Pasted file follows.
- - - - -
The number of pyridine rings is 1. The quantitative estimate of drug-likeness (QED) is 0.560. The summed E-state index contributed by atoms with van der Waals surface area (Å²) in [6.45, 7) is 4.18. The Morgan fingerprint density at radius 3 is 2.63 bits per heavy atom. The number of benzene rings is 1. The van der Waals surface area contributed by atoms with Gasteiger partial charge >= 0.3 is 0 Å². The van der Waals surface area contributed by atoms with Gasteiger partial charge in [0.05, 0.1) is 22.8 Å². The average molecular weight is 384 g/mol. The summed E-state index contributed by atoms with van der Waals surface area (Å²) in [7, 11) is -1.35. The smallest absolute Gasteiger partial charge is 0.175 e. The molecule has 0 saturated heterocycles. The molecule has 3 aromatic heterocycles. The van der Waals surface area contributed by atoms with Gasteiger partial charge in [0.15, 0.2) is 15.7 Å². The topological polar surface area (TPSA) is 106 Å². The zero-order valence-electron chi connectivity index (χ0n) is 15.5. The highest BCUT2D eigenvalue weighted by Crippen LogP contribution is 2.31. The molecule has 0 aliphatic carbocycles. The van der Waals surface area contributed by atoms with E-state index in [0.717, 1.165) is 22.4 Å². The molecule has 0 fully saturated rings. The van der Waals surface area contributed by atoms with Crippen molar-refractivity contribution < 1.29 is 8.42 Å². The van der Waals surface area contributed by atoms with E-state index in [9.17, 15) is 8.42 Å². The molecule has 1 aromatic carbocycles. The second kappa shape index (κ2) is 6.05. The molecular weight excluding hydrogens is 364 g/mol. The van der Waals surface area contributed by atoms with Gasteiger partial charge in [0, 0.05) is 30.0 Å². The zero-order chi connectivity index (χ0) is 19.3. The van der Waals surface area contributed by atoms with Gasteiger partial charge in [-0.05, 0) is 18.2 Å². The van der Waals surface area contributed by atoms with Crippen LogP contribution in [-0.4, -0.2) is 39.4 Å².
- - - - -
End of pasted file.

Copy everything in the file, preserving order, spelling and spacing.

The number of pyridine rings is 1. The quantitative estimate of drug-likeness (QED) is 0.560. The summed E-state index contributed by atoms with van der Waals surface area (Å²) in [6.45, 7) is 4.18. The Morgan fingerprint density at radius 3 is 2.63 bits per heavy atom. The number of benzene rings is 1. The van der Waals surface area contributed by atoms with Gasteiger partial charge >= 0.3 is 0 Å². The van der Waals surface area contributed by atoms with Gasteiger partial charge in [0.05, 0.1) is 22.8 Å². The average molecular weight is 384 g/mol. The summed E-state index contributed by atoms with van der Waals surface area (Å²) in [7, 11) is -1.35. The smallest absolute Gasteiger partial charge is 0.175 e. The molecule has 0 saturated heterocycles. The molecule has 3 aromatic heterocycles. The van der Waals surface area contributed by atoms with Gasteiger partial charge in [0.15, 0.2) is 15.7 Å². The topological polar surface area (TPSA) is 106 Å². The zero-order valence-electron chi connectivity index (χ0n) is 15.5. The highest BCUT2D eigenvalue weighted by Crippen LogP contribution is 2.31. The molecule has 0 aliphatic carbocycles. The van der Waals surface area contributed by atoms with E-state index in [0.717, 1.165) is 22.4 Å². The molecule has 0 fully saturated rings. The van der Waals surface area contributed by atoms with Crippen molar-refractivity contribution < 1.29 is 8.42 Å². The van der Waals surface area contributed by atoms with E-state index in [9.17, 15) is 8.42 Å². The molecule has 1 aromatic carbocycles. The second kappa shape index (κ2) is 6.05. The molecular weight excluding hydrogens is 364 g/mol. The van der Waals surface area contributed by atoms with Gasteiger partial charge in [0, 0.05) is 30.0 Å². The zero-order chi connectivity index (χ0) is 19.3. The van der Waals surface area contributed by atoms with Gasteiger partial charge in [-0.05, 0) is 18.2 Å². The van der Waals surface area contributed by atoms with Crippen LogP contribution in [-0.4, -0.2) is 39.4 Å².